- Preface
**Part I**- 1 The Monty Hall Problem
- 2 Logic
- 3 Truth Tables
- 4 The Gambler’s Fallacy
- 5 Calculating Probabilities
- 6 Conditional Probability
- 7 Calculating Probabilities, Part 2
- 8 Bayes’ Theorem
- 9 Multiple Conditions
- 10 Probability & Induction
**Part II**- 11 Expected Value
- 12 Utility
- 13 Challenges to Expected Utility
- 14 Infinity & Beyond
**Part III**- 15 Two Schools
- 16 Beliefs & Betting Rates
- 17 Dutch Books
- 18 The Problem of Priors
- 19 Significance Testing
- 20 Lindley’s Paradox
**Appendix**- A Cheat Sheet
- B The Axioms of Probability
- C The Grue Paradox
- D The Problem of Induction
- E Solutions to Selected Exercises

Applied statistics is hard.

—Andrew Gelman

My wife’s family keeps having girls. My wife has two sisters and she and her sisters each have two daughters, with no other siblings or children. That’s nine girls in a row!

Note that girl and boy aren’t the only possibilities. The next child could also be intersex, like fashion model Hanne Gaby Odiele.

So are they due for a boy next? Here are three possible answers.

*Answer 1.*Yes, the next baby is more likely to be a boy. Ten girls in a row would be a*really*unlikely outcome.*Answer 2.*No, the next baby is actually more likely to be a girl. Girls run in the family! Something about this family clearly predispose them to have girls.*Answer 3.*No, the next baby is equally likely to be a boy vs. girl. Each baby’s sex is determined by a purely random event, similar to a coin flip. So it’s equal odds every time. The nine girls so far is just a coincidence.

Which answer is correct?

It all hangs on whether the sex of each baby is “independent” of the others. Two events are ** independent** when the outcome of one doesn’t change the probability of the other.

A clear example of independence is ** sampling with replacement**. Suppose we have an urn with \(50\) black marbles and \(50\) white ones. You draw a ball at random, then put it back. Then you give the urn a good hard shake and draw at random again. The two draws are independent in this case. Each time you draw, the number of black vs. white marbles is the same, and they’re all randomly mixed up.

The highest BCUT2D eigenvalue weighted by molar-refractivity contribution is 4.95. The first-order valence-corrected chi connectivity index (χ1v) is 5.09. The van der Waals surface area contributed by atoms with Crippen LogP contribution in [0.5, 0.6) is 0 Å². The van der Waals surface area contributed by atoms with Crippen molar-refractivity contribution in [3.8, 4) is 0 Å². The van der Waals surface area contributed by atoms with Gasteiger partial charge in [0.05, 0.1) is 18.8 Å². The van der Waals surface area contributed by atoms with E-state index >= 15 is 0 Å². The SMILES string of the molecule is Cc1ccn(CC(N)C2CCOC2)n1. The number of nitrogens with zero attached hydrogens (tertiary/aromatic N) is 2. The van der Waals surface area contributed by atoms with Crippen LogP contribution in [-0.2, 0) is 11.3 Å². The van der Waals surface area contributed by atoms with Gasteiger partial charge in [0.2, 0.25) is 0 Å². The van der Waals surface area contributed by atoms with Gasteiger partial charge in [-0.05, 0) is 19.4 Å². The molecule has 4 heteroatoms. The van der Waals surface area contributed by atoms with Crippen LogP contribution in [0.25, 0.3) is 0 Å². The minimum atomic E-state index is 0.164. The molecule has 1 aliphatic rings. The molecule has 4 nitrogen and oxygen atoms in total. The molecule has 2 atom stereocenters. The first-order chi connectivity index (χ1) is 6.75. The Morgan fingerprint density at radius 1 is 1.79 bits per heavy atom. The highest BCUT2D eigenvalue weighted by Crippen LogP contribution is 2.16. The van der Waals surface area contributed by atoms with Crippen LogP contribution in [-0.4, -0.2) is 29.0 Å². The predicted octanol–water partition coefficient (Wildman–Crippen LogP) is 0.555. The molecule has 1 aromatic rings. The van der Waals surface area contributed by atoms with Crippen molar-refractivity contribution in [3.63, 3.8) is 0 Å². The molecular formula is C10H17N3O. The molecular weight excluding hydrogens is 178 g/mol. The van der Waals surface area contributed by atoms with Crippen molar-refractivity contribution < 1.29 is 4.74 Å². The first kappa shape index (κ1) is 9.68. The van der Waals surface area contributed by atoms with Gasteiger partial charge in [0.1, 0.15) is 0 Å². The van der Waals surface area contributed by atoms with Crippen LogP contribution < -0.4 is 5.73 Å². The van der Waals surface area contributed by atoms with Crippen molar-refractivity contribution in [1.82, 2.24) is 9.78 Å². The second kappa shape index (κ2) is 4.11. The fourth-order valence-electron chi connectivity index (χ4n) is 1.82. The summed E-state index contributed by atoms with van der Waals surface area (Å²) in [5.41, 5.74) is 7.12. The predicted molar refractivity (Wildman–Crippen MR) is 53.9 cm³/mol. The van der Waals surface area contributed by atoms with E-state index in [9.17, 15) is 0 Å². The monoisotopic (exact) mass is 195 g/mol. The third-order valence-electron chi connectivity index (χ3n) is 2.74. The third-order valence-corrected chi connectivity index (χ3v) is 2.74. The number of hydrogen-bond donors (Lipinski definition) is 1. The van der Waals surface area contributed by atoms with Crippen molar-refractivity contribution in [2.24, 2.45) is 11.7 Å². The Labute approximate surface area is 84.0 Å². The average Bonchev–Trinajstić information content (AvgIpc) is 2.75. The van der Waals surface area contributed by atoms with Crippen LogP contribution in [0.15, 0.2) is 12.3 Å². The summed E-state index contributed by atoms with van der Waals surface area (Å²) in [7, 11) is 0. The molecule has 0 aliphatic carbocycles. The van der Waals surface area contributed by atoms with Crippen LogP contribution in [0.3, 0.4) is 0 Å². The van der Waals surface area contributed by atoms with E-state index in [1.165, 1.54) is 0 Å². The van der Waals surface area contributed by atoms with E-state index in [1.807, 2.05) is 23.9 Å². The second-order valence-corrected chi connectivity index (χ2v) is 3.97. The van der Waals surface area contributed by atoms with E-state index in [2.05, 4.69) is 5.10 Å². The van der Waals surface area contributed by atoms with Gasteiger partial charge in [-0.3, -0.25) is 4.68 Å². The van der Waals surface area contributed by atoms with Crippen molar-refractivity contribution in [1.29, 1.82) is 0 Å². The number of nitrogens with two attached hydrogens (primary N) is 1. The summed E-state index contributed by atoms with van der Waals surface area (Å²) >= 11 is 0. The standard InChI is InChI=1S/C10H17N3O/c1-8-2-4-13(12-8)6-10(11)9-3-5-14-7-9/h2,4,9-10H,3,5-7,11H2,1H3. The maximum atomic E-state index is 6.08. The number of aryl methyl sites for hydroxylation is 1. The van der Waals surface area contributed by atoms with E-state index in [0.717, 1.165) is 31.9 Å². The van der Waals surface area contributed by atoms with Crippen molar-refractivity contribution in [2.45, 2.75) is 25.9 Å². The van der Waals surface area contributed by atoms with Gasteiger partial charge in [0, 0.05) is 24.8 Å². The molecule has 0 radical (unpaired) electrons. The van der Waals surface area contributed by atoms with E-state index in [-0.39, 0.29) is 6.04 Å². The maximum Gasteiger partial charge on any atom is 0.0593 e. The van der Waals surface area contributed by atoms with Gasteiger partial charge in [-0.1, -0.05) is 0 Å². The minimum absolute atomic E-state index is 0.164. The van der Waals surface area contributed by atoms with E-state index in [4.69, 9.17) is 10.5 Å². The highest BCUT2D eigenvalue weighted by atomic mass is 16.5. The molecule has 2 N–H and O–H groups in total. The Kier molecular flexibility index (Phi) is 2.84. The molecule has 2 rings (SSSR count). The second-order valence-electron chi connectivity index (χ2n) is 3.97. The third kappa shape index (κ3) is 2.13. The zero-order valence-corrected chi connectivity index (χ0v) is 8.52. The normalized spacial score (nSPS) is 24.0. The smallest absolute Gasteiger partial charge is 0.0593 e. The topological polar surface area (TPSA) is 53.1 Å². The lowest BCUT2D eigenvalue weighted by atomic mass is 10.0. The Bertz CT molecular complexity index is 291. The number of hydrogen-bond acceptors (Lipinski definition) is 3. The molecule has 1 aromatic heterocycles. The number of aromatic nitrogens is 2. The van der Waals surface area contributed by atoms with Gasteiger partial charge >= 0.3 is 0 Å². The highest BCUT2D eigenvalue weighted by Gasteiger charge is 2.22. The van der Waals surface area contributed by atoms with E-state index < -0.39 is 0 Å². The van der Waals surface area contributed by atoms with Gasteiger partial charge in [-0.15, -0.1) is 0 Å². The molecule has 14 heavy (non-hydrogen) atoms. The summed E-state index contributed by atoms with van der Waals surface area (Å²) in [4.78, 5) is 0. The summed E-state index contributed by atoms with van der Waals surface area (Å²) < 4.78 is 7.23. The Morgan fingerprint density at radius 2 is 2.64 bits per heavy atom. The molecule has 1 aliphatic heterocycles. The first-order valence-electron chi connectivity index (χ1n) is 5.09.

Even if you were to draw ten white balls in a row, the eleventh draw would still be a \(50\)-\(50\) shot! It would just be a coincidence that you drew ten white balls in a row. Because there’s always an even mix of black and white marbles, and you’re always picking one at random.

But now imagine sampling ** without replacement**. The situation is the same, except now you set aside each ball you draw rather than put it back. Now the draws are

Figure 4.1: Example of an eikosogram.

We can visualize independence with an ** eikosogram**, which is like an Euler diagram but with rectangles instead of circles. The size of each sector reflects its probability. For example, in Figure 4.1 the proposition \(A \wedge B\) has low probability (\(1/12\)), while \(\neg A \wedge B\) has much higher probability (\(1/2\)).

Figure 4.2: Example of an eikosogram where \(A\) and \(B\) are independent.

When propositions are independent, as in Figure 4.2, the eikosogram is divided by just two straight lines. That way the \(A\) region takes up the same percentage of the \(B\) region as it does the \(\neg B\) region. So the probability of \(A\) is the same whether \(B\) is true or false. In other words, \(B\)’s truth has no effect on the probability of \(A\).

Flips of an ordinary coin are also independent. Even if you get ten heads in a row, the eleventh toss is still \(50\)-\(50\). If it’s *really* an ordinary coin, the ten heads in a row was just a coincidence.

Coin flips aren’t just independent, they’re also *unbiased*: heads and tails are equally likely. A process is ** biased** if some outcomes are more likely than others. For example, a loaded coin that comes up heads \(3/4\) of the time is biased.

So coin flips are unbiased *and* independent. We call such processes ** fair**.
\[ \mbox{Fair = Unbiased + Independent}.\]
Another example of a fair process is drawing from our black/white urn with replacement. There are \(50\) black and \(50\) white marbles on every draw, so black and white have equal probability every time.